Going home.

I can not talk about the problems of light vs dark without discussing the pain of loss. I have been in very dark places before and I felt hopelessness, yet I found hope again. I have suffered a broken heart, yet that mended. I felt the empty feeling of abandonment, yet I found I was not alone. Now, I find myself with what can only be described as a dark, large, gaping hole in my heart.

On September 6, 2019 a great man was called home. Oliver Glenn Holmes left his earthly home and set his soul free. He rejoined his loving wife, Mary Eileen Holmes in a place where they are both free from pain.

The morning of September 6, as he sat with a smile on his face, dressed head to foot in his hospital bed he looked over at me and said “I want to go home”. I looked at his face that I loved so much, as I smiled back at him, “I know Dad, I’m working on it”. He just smiled even bigger, and started to sing what I now know is a Johnny Cash song. It took me about a week to find the exact song he sang as he sat in his hospital bed waiting for discharge. I have replayed that moment over and over in my head ten thousand times. I can hear his voice perfectly, like a record player on repeat over and over again.

He is the Dad I did not ask for but the one I needed. He danced with me on my wedding day, and said to me “You have offically become my daughter”.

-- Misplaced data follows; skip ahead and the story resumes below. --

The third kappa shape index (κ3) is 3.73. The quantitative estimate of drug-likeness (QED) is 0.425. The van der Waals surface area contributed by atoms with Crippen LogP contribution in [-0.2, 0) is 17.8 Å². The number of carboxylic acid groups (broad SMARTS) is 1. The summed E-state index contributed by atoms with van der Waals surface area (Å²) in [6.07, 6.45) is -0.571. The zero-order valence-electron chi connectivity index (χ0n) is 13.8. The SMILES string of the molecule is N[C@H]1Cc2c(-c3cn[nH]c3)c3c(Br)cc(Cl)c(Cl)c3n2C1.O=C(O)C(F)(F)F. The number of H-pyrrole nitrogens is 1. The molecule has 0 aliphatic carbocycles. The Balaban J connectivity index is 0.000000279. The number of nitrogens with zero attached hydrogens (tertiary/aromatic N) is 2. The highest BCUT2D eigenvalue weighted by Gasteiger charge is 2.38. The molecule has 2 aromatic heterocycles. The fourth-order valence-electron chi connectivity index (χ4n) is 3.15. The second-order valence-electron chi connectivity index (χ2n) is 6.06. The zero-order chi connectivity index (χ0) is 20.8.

September 28, 2002

“I Want To Go Home”

Johnny Cash – I want to go home

We sailed on the ship John B, my grandfather and me
Around Nassau town we did roam
Drinking all night, got into a fight
Well, I feel so homesick I wanna go home

So hoist up the John B sail, see how the mainsail sets
Call for the captain ashore, let me go home
Let me go home, why don’t you let me go home?
Well, I feel so homesick I wanna go home

The first mate, he got drunk, broke up the people’s trunk
Constable had to come and take him away
Sheriff John Stone, why don’t you leave me alone?
Well, I feel so homesick I wanna go home

Then the cook, he caught the fits, threw out all of my grits
Then he took and ate up all of my corn
Let me go home, why don’t you let me go home?
Well, this is the worst trip since I have been born

So hoist up the John B sail, see how the mainsail sets
Call for the captain ashore, let me go home
Let me go home, why don’t you let me go home?
Well, I feel so homesick I wanna go home

You see, he was only in the hospital because he had a diabetic ulcer on his foot that required IV antibiotics. He was feeling great that morning, and his foot looked amazing. I was able to “Break him out” of the hospital after 4 days and nights. His nursing staff was sad to see him leave. “Mr. Holmes always has a smile on his face”; “He is my favorite patient”; “I am not assigined to you today, but I wanted to stop in and say hello, and good morning / good night” are some of things I heard as I spend everyday with him, often several hours a day so he was not alone. I realized now that he was not alone, he had wonderful caring people treating him like he was a king, He did not have to ask for anything, not that he did.

I got him settled back into his home, back into his bedroom. He had the look of complete relaxation on his face, a sense of releif. The first thing he did was talk to his little kitty Raven “Hello Kitty-puss, did you miss pop”. I got him set up for the day, reminding him Steve is here if you need anything. He will change your bandage this afternoon. The wound care nurse worked with him, he can do it.